1. Thank you for all you do to get us to finish out quilts! with 60 tops waiting for quilting, I know where my stumbling block is 🙂 But customer quilts always come before mine…I need to start putting a quilt of mine on the frame after I do 4-5 customer quilts. With hand-guided custom quilting, it takes me a bit more time to get them quilted then if I would do an all-over pattern!

  2. I have followed each and every step of the way–of course, I read all your blogs. However, I only read–not did!!! As soon as I finish this and this . . .

  3. The stumbling block for me to finish my quilts is lack of time! I always manage to finish gift quilts (especially for grand and great grand children), but never seem to find/take the time to do anything larger. There always seems to be something that takes precedence.

  4. I try very hard to start and finish a quilt at one time. Unfortunately, I believe I am like most quilters, sometimes no matter how much I try to discipline myself I just cannot finish and the quilt becomes another UFO. My hang-up is in the quilting stage. I have a new machine and have not yet mastered my free motion method on the machine yet. I have to dig out the old machine to do free motion quilting and right now I have 5 UFO’s just waiting to be quilted.I will get to them – eventually…

  5. Whoa . . . do I ever need this!!! I’m in Texas and not only is the state experiencing a drought, but so is my sewing. Just call me overwhelmed with scrappy projects. The second guest room is actually a UFO room. I’m a piecing fool and have completed tops with backings, bindings and labels that fill a double closet. I’m a longarm quilter by day for the public; so I schedule one quilt a month for myself. The boxes of projects from early on in my quilting career are staring at me and I need to be ruthless in considering what I really want to finish. Perhaps Mary’s DVD will equip me to sort them and share with the local guild auctions coming up. Thanks to Lori for her continued inspiration and her guest bloggers. I hope to win. Allison in Plano, TX

  6. I have many UFOs. When I started thinking what stopped each one, some of them are crazy. I started a many trips around the world from a magazine back in the 90s. DH was needing plexie glass and cut up the board I had been using as a design layout surface. He has since made me a large cutting table which I could use. I just need to do it now. Another one I was laying the pieces out on the floor in a spare bedroom. We took in a foster child and he needed the room. The rows are pinned together, I just need to do it. Grandmother’s flower garden, I was stumped on the edges. I have since learned what to do, but haven’t done it. I have several tops that need quilting. I love to start new projects and finish them. It is the part in between where I get stuck.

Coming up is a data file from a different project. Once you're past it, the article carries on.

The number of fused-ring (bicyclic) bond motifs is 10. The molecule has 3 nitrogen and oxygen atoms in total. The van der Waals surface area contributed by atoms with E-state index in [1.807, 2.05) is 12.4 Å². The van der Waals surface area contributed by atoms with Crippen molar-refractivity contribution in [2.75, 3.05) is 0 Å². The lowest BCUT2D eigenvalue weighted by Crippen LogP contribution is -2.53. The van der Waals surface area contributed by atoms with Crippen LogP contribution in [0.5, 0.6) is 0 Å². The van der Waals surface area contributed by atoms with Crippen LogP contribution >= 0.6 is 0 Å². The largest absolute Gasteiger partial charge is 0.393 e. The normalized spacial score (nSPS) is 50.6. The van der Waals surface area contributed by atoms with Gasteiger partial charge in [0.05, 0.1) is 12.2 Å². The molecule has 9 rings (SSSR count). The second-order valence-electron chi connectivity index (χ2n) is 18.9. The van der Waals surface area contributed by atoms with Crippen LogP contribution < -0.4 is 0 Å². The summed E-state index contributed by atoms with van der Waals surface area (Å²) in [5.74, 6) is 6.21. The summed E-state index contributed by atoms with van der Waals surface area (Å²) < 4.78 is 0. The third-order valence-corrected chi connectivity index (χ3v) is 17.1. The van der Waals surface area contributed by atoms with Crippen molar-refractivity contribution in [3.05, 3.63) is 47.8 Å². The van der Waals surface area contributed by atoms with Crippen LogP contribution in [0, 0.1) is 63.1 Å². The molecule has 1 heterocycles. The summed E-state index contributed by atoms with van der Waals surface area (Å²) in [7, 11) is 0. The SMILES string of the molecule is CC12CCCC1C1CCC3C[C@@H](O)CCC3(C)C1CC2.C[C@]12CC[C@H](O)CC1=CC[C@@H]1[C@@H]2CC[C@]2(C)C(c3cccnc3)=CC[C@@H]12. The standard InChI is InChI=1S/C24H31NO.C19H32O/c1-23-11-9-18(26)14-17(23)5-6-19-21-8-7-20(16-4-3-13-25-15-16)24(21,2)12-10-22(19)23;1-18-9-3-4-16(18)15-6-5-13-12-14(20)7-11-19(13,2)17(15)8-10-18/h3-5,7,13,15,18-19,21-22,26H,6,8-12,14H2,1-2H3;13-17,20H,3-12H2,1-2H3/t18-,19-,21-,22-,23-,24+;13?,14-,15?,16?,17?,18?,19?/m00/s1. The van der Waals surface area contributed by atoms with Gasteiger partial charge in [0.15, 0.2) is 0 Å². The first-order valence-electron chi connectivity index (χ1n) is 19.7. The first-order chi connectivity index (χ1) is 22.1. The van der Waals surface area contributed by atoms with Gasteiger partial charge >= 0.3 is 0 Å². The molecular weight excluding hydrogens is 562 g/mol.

7. I have 8 unfinished quilts. My biggest stumbling block is lack of confidence. I hate the thought of spoiling a god looking quilt with mediocre quilting. Lori, your blog has helped me a lot with that. Simplifying the steps andf giving me things to practice is awesome! I would love to win this course.

  8. My biggest stumbling block is trying to decide how to quilt each of my finished tops without messing up all the work I put into them….that’s why I have a UFO ‘collection’ instead of finished quilts.

  9. My problem is that I can’t say no. I think I can fit in all the requests to do quilts for family and friends in between my own projects. I also tend to like to experiment with new ideas and of course, they take time too. I am so happy that I stumbled on you and Mary. There may be hope for me yet, having you two ladies on my ” virtual team”.

  10. My biggest stumbling block of completing quilts is that I can’s resist a good quilt along or BOM project. I keep joining them and joining them. BUT, I DO finish quilts! I just have a lot going on at once. Currently I have 38 WIPS.